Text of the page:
Ten years ago, the Sonoran Joint Venture received a Neotropical Migratory Bird Conservation Act (NMBCA) grant to fund riparian restoration and research in Sonora, Mexico. This was part of the doctoral research of Dr. Fernando Villaseñor, who studied habitat use and the effects of disturbance on wintering birds in riparian habitats throughout Sonora. Recently, SJV Science Coordinator Carol Beardmore had the opportunity to visit one of the project sites and tag along with researchers running camera traps at Rancho El Aribabi in northern Sonora. Carol, along with herpetologists, entomologists, and others checked on the cameras, changed out the memory cards, and explored the ranch for its great natural diversity. The camera traps recorded evidence of javelina, mountain lions, ocelot, deer, and Turkey Vultures.
In 2006, NMBCA funding helped pay to build fence to exclude cattle from sensitive sections of the riparian habitat that runs through the ranch. Happily, this fencing has remained in place for the ensuing ten years. Carol arrived to find thick, lush vegetation along the river, providing important habitat for birds and other wildlife.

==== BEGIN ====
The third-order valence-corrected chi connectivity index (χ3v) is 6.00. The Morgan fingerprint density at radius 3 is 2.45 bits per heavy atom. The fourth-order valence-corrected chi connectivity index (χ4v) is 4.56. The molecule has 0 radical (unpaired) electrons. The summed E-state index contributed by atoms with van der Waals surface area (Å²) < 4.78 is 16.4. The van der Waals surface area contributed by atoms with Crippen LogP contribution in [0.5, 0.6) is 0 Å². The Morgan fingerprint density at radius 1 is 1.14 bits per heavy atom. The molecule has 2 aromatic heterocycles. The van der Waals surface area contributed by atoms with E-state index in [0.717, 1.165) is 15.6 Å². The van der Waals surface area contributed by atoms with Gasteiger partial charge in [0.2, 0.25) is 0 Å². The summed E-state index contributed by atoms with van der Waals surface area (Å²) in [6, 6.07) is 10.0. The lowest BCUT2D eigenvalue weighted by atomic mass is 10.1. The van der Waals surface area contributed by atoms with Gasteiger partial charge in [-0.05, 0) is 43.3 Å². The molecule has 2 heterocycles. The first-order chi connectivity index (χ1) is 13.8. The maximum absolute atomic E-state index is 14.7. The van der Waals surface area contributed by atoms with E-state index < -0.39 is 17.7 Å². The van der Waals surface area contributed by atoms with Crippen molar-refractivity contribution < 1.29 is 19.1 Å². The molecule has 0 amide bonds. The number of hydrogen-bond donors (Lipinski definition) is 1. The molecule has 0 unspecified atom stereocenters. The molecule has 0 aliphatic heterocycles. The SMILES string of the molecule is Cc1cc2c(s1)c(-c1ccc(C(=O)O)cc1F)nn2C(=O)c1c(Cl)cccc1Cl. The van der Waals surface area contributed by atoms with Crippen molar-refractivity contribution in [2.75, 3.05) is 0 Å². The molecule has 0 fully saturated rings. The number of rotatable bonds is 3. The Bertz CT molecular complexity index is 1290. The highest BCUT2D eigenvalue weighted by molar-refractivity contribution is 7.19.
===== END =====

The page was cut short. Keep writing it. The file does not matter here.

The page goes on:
Some of the interesting birds Carol found included: Bell’s Vireo, Elf Owl, Gray Hawk, Blue Grosbeak, Yellow Warbler, Yellow-breasted Chat, Summer Tanager, and Sinaloa Wren. She also found a number of Yellow-billed Cuckoos still there during this Labor Day visit. These are all indicators of a thriving, healthy riparian habitat.
Rancho El Aribabi is open to the public for meetings or just exploring. There is a ranch house with guest rooms and a camping area. Visitors can bring their own food and cook in the kitchen, or have meals prepared for them. For more information visit the Rancho El Aribabi website.